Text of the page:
Xpeng Motors teased how it sees the future of electric vehicles on Tuesday with the debut of its first multi-purpose vehicle model and a new timeline for the expansion of its self-driving software, as it faces an unprecedented offensive from major rivals like Huawei in a hotly competitive battleground.
Chief executive He Xiaopeng also revealed that the company has made significant progress in bringing flying cars closer to reality, while showcasing a working prototype of its humanoid robot, in a move reminiscent of Tesla’s introduction of its Optimus bot last September.
Here are the key highlights from Xpeng’s annual 1024 Tech Day event.
Navigating within a sharp and narrow turn at low speed on the stage at Tuesday’s event, Xpeng’s X9 is claimed to be the world’s first multi-purpose vehicle model equipped with rear-wheel steering as a standard configuration. This would allow the seven-seater, three-row van to handle “just like” a regular-sized sports utility vehicle, said He (our translation).
Xpeng’s next-generation smart cabin system, the XOS, will also be available first to the owners of the X9, which is set to be formally launched at the upcoming Guangzhou Motor Show on Nov. 17. Powered by Qualcomm’s five-nanometer 8295 processor, the in-car software will offer a split screen mode, allowing drivers and passengers to run different applications simultaneously side-by-side for efficient multitasking.
Marking Xpeng’s entry into the Chinese MPV segment, the all-electric X9 will have to compete with an increasing number of similar offerings by established makers including BYD’s Denza brand, Great Wall Motor, and Dongfeng’s Voyah marque. Huawei-backed Aito and Li Auto are also set to launch their first MPVs later this year, targeting China’s growing three-generation families with larger interior car spaces.
Xpeng has also begun its switch to a more affordable hardware suite by removing some sensors from its incoming X9 model, betting more on cameras and artificial intelligence for its XNGP advanced driver assistance system, according to He.
The Chinese automaker has updated its self-driving technology with what it described as some of the most advanced occupancy networks in the industry, comprising a deep neural network that reconstructs barriers and vehicles and predicts occupancy in a three-dimensional space for collision avoidance.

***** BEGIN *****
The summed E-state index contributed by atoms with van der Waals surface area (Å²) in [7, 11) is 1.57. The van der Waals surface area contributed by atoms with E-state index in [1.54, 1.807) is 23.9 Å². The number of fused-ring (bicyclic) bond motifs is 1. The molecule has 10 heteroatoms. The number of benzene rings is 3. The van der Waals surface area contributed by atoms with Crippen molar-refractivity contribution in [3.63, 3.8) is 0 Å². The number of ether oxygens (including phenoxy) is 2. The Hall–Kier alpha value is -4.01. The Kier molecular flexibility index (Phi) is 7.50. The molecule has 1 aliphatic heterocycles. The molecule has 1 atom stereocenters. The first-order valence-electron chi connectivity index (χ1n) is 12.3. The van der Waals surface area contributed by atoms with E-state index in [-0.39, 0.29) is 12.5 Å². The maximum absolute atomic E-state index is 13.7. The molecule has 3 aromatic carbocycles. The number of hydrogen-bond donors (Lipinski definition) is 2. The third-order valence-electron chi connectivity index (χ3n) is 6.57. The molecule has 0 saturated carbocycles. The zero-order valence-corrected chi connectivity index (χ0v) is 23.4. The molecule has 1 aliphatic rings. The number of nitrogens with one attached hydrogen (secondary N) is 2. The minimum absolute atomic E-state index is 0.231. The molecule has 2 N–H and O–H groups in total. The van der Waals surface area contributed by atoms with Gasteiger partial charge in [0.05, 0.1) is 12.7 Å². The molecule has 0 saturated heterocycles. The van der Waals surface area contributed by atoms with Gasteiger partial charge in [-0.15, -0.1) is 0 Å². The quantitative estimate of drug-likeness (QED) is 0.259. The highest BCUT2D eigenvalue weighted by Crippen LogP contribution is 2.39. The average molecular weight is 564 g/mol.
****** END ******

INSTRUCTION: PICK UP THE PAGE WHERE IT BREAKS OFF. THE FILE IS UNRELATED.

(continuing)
A similar move has allowed Tesla to remove several ultrasonic sensors from its vehicles while enabling high-definition spatial positioning, longer range visibility, and the ability to differentiate between objects with its Full Self-Driving Beta software, which was announced by the US automaker last October.
CEO He said Xpeng will deploy its XNGP system for urban traffic roads in 50 cities by December and make the functions available to drivers across China and Europe by 2024. It is competing with Huawei, which has quickly emerged as a rising player in the industry and previously announced a nationwide roll-out of similar features by year-end, while rivals BYD and Li Auto are playing catch-up.
Flying cars and robots
Experimenting with different approaches around flying cars, Xpeng also showcased two prototype aircrafts, or electric vertical takeoff and landing vehicles (eVTOLs). One of them boasts a two-in-one design that can fold up its wings and other components into the vehicle body, although He acknowledged that there are still some safety issues to be addressed.
The 46-year-old serial entrepreneur sees greater potential for the commercial adoption of the other prototype, which is built on a modular system allowing the separation of the flight and automobile components. This model has a spacious interior with five seats while on the road and is powered by an extended-range hybrid engine, which can also recharge its aircraft component as it drives; up in the sky, the model is capable of carrying two passengers in an all-electric mode.
Xpeng further surprised the audience on Tuesday as its humanoid robotic prototype, the PX5, made its first public appearance. The company showcased the robot’s ability to navigate different terrain and pick up hand-held objects such as pens in a video. He envisions a near future where such AI machines could help look around in its factories or even mingle with customers at showrooms, hopefully by this time next year, he added.